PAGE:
Lab-grown diamonds

Finance Minister announced the government’s decision to focus on lab-grown diamonds during her Budget speech (LGDs).

What was the FM’s announcement?

  • The finance minister announced that customs duties on seeds used in lab-grown diamond manufacturing will be reduced.
  • She also announced a grant to IITs to help grow LGDs in India.

What exactly are laboratory-grown diamonds (LGD)?

  • Lab-grown diamonds are diamonds created using technology that mimics the geological processes that produce natural diamonds.
  • They are not the same as “diamond simulants” – because LGDs are chemically, physically, and optically diamond, it is difficult to distinguish them as “lab-grown.”
  • While Moissanite, Cubic Zirconia (CZ), White Sapphire, YAG, and other materials are “diamond simulants” that simply attempt to “look” like diamonds.
  • LGDs have basic properties that are similar to natural diamonds, such as optical dispersion, which gives them the signature diamond sheen.
  • They lack the radiance and durability of diamonds and are thus easily distinguished.
  • However, distinguishing between an LGD and an Earth Mined Diamond is difficult, requiring sophisticated equipment.

How are LGDs created?

  • LGDs can be manufactured in a variety of ways.
  • HPHT (high pressure, high temperature) method: This method necessitates the use of extremely high pressure, high temperature presses capable of producing up to 730,000 psi of pressure at extremely high temperatures (at least 1500 Celsius). Graphite is typically used as the “diamond seed,” and when subjected to these extreme conditions, the relatively inexpensive form of carbon transforms into one of the most expensive forms of carbon.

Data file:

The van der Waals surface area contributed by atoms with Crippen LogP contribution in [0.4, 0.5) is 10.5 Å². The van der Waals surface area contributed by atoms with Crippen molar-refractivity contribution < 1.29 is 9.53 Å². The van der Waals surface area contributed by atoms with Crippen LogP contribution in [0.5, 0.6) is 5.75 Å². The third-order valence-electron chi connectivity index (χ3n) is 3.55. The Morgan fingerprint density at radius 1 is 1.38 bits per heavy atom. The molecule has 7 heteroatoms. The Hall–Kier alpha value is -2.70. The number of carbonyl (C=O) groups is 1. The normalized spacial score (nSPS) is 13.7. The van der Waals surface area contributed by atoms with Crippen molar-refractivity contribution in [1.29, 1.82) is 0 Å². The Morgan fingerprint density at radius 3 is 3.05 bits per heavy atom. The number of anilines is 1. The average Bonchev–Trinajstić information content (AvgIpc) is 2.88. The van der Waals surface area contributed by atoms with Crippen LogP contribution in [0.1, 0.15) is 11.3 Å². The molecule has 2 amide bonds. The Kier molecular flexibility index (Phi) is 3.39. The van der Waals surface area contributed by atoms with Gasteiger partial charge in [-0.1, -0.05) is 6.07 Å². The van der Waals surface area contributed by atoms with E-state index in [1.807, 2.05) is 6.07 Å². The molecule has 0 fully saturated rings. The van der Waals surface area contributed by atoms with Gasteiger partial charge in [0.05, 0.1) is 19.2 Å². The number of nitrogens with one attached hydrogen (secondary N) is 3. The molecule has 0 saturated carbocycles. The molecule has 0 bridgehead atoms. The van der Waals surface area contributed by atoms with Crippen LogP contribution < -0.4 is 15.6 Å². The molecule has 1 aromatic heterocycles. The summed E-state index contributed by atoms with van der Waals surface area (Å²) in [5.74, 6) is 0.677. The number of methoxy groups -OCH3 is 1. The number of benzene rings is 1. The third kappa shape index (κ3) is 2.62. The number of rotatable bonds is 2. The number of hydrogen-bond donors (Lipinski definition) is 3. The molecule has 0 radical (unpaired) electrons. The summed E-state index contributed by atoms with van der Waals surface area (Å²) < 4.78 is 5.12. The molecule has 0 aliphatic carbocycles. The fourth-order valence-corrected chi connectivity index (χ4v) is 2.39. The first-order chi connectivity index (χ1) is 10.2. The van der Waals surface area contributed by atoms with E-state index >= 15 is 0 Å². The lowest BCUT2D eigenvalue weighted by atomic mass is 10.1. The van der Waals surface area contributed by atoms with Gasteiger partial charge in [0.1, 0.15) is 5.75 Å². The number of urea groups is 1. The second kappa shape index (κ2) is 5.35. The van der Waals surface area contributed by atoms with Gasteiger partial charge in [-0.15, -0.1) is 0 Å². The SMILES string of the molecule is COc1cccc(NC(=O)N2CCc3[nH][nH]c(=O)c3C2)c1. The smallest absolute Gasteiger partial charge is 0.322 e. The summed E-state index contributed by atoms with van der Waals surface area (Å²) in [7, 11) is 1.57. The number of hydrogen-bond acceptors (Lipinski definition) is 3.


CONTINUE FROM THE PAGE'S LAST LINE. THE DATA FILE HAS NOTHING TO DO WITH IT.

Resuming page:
• Other procedures include: These include “Chemical Vapor Deposition” (CVD) and explosive formation that creates what are known as “detonation nano-diamonds”.

What are LGDs used for?

(1) Production

  • LGDs, for example, are most commonly used in industrial applications, such as machines and tools. Because of their hardness and extra strength, they are ideal for use as cutters.
  • Pure synthetic diamonds also have a high thermal conductivity but a negligible electrical conductivity.

(2) Electronics industry

  • This combination is invaluable in electronics, where high-power laser diodes, laser arrays, and high-power transistors can be used as heat spreaders.

(3) Jewellery

  • Finally, as natural diamond reserves deplete, LGDs are gradually replacing the prized gemstone in the jewelry industry.
  • Importantly, LGDs, like natural diamonds, go through the same polishing and cutting processes that give diamonds their luster.
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